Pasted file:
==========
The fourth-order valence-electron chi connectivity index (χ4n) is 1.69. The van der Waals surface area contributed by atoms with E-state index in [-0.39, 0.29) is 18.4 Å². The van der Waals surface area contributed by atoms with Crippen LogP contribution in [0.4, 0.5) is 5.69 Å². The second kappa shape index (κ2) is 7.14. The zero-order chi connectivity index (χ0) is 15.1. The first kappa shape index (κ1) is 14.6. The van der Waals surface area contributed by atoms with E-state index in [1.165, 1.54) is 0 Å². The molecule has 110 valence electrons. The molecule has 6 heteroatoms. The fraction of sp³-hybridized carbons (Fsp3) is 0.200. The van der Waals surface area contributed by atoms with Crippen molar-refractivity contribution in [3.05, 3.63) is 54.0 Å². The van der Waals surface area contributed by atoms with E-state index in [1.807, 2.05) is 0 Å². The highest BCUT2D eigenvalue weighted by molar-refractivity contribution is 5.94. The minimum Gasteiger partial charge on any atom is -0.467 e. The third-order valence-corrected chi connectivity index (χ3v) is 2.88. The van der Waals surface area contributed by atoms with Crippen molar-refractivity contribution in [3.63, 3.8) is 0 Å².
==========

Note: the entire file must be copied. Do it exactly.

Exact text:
The fourth-order valence-electron chi connectivity index (χ4n) is 1.69. The van der Waals surface area contributed by atoms with E-state index in [-0.39, 0.29) is 18.4 Å². The van der Waals surface area contributed by atoms with Crippen LogP contribution in [0.4, 0.5) is 5.69 Å². The second kappa shape index (κ2) is 7.14. The zero-order chi connectivity index (χ0) is 15.1. The first kappa shape index (κ1) is 14.6. The van der Waals surface area contributed by atoms with E-state index in [1.165, 1.54) is 0 Å². The molecule has 110 valence electrons. The molecule has 6 heteroatoms. The fraction of sp³-hybridized carbons (Fsp3) is 0.200. The van der Waals surface area contributed by atoms with Crippen molar-refractivity contribution in [3.05, 3.63) is 54.0 Å². The van der Waals surface area contributed by atoms with E-state index in [1.807, 2.05) is 0 Å². The highest BCUT2D eigenvalue weighted by molar-refractivity contribution is 5.94. The minimum Gasteiger partial charge on any atom is -0.467 e. The third-order valence-corrected chi connectivity index (χ3v) is 2.88. The van der Waals surface area contributed by atoms with Crippen molar-refractivity contribution in [3.63, 3.8) is 0 Å².